It’s not an easy road — grief. You step and carry, carry and step. Somehow, you grab hold of it, claim it, and move with it like you are climbing a mountainous trail. Cheryl Strayed did just that in her journey (through the) and (being) Wild. I traveled […]
The Labor Day holiday marks an ending and a beginning— readying us for a changing of seasons that moves from summer frivolity to autumn responsibilities. But I agree with poet Jericho Brown when he says, “Labor Day is my favorite holiday.”
Sending LOVE to all the survivors of the horrendous violence in Orlando. Sending LOVE to all of the victims, their families and friends, the community, the nation, the world…
As the trend of literary pub crawls continues, New Mexico residents can celebrate with some special collaborations of their own.
The cadence traveling throughout this poem made me feel like I was in her shoes, a fellow traveler, nearly hearing the footfalls. Mosher’s tale of love lost, love found…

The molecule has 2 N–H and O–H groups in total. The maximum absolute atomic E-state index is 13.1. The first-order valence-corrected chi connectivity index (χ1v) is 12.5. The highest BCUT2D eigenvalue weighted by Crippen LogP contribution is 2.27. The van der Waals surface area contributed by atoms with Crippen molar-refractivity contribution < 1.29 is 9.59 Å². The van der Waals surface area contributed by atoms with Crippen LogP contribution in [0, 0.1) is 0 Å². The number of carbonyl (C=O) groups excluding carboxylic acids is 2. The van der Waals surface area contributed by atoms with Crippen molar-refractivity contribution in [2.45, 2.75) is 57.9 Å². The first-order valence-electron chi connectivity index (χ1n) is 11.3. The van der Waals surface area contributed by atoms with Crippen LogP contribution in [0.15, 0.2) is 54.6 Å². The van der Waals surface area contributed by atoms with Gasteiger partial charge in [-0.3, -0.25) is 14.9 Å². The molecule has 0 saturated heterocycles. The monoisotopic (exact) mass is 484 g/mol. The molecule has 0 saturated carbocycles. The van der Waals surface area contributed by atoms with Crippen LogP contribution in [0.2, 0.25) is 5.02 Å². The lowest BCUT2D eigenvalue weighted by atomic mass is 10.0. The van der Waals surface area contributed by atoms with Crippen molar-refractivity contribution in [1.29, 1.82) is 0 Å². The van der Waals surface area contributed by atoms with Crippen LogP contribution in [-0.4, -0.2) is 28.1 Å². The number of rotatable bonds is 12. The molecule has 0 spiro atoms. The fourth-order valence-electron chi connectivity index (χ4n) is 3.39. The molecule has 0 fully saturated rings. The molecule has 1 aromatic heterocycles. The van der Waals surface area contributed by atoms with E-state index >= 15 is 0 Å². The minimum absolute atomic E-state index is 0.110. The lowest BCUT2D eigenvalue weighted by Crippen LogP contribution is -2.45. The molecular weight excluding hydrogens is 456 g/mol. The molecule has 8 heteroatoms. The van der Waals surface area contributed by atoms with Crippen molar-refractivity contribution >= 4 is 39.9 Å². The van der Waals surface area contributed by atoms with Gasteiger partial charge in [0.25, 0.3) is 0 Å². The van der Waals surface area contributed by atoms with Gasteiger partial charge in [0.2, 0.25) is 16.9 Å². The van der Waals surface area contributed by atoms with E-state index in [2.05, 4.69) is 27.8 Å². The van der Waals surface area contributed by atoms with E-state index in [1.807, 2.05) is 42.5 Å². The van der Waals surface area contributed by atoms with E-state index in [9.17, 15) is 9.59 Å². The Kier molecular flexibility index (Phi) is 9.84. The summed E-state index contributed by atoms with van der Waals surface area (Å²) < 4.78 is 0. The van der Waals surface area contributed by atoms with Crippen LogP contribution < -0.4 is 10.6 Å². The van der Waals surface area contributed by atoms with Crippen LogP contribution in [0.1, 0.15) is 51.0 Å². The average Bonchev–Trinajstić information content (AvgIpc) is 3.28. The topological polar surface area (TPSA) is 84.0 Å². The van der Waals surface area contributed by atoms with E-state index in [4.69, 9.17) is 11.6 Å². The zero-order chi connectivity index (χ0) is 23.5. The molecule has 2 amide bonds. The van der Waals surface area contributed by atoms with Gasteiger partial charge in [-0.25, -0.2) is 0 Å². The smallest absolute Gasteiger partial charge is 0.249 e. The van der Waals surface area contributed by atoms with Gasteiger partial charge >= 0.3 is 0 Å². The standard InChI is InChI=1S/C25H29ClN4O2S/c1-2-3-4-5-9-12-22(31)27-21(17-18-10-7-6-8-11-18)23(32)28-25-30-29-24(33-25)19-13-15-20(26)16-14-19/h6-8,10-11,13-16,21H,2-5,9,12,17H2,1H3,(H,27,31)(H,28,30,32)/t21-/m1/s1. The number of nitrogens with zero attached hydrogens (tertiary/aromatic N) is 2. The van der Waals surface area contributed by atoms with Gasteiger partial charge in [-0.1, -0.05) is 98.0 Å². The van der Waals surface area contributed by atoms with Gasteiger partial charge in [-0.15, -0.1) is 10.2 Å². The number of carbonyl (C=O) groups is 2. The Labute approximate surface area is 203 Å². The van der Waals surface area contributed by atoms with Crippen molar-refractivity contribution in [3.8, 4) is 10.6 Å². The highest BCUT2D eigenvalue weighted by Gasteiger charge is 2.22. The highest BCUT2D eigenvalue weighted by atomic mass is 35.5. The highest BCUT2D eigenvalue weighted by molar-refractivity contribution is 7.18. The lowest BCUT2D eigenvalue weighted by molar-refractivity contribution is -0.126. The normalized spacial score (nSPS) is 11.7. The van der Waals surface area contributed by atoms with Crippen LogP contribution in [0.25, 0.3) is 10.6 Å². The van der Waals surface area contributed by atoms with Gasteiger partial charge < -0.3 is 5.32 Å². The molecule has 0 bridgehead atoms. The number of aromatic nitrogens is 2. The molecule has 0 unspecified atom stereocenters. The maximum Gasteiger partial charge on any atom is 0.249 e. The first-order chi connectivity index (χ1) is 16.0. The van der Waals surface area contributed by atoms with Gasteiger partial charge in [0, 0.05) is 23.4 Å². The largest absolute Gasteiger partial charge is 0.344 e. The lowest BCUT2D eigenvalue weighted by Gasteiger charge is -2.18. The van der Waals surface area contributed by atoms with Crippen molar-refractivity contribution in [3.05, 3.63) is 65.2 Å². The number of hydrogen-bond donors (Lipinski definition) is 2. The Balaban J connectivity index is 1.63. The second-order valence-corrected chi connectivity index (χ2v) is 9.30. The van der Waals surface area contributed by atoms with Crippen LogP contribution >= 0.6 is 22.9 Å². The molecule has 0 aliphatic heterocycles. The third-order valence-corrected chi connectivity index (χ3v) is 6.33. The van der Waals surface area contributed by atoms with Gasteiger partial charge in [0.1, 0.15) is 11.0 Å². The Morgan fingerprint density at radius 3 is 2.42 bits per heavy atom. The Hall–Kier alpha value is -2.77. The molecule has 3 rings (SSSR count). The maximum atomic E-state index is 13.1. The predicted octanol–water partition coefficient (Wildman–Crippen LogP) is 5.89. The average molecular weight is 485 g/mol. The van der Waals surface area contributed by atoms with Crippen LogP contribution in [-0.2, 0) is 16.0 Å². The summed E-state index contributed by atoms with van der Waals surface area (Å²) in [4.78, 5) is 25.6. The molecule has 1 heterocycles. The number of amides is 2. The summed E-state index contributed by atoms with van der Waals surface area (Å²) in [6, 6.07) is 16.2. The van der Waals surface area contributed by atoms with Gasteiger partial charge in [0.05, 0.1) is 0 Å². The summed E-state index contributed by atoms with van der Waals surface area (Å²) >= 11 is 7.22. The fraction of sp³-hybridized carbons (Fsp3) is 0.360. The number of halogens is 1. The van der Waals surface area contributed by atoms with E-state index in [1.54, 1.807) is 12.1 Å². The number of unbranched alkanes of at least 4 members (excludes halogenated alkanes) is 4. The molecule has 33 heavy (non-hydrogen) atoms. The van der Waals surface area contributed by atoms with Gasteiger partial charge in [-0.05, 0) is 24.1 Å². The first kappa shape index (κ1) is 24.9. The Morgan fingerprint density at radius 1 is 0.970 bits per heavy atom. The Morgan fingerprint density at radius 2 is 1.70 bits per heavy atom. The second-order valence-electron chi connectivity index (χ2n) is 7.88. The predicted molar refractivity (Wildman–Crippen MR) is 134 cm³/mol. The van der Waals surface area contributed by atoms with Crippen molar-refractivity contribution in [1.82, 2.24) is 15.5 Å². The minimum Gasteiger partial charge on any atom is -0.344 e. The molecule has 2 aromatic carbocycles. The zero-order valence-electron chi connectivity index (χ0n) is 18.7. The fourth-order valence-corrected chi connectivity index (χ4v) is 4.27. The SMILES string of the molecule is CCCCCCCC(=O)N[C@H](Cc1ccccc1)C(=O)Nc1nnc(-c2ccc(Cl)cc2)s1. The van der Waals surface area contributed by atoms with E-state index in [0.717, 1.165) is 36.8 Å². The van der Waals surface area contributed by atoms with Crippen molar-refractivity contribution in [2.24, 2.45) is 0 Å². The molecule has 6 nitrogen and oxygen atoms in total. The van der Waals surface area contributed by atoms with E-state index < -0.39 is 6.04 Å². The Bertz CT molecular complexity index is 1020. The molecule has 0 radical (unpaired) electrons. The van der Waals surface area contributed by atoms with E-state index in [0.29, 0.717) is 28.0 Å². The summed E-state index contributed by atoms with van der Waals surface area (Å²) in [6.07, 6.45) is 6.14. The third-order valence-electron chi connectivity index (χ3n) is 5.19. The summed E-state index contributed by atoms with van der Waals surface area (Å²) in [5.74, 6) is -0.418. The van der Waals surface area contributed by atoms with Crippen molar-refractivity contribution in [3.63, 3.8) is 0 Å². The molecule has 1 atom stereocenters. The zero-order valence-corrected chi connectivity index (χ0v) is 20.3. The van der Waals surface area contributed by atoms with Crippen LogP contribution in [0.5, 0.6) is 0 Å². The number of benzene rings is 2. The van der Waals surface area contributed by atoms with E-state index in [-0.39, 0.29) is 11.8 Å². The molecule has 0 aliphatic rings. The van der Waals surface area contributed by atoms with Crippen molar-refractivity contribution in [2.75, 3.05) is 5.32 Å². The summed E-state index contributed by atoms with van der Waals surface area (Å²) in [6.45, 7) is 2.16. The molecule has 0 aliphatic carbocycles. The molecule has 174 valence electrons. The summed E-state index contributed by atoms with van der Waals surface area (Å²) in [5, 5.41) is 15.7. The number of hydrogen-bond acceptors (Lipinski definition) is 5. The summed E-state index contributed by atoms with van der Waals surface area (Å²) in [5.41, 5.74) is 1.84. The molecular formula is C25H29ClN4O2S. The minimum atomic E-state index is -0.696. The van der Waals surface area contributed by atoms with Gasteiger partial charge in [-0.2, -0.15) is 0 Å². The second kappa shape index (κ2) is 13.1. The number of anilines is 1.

Danielle and I have just entered our third decade together. So far, so good. But, to be honest, there have been difficult times. Choosing colors for the dining room, for instance. I’m slightly color-blind, which wasn’t the problem. The problem was that I can hold very firm opinions. […]
Oh, I want to be within this poem. Irish landscapes…romantic gestures…The visuals of the actions make you yearn to be sated, just as the protagonist is “thirsty, as if I licked the salty undersides of little boats anchored in the bay.”
Thousands of writers, editors, teachers, publishers and others keen for the written word converged in Los Angeles, California, from March 30th to April 2nd for the Association of Writers and Writing Programs annual conference.
I would love to get into the mind of Allison Thorpe. Humor is not easy for a lot of writers, but Thorpe’s words flow onto the page just like melted butter.
Can Google Raise Dead Authors? They’re trying to do just that. Through their Natural Language Understanding unit, Google is trying to teach its artificial intelligence to predict sentences of authors, such as Shakespeare and Mark Twain, by pouring millions of lines into networks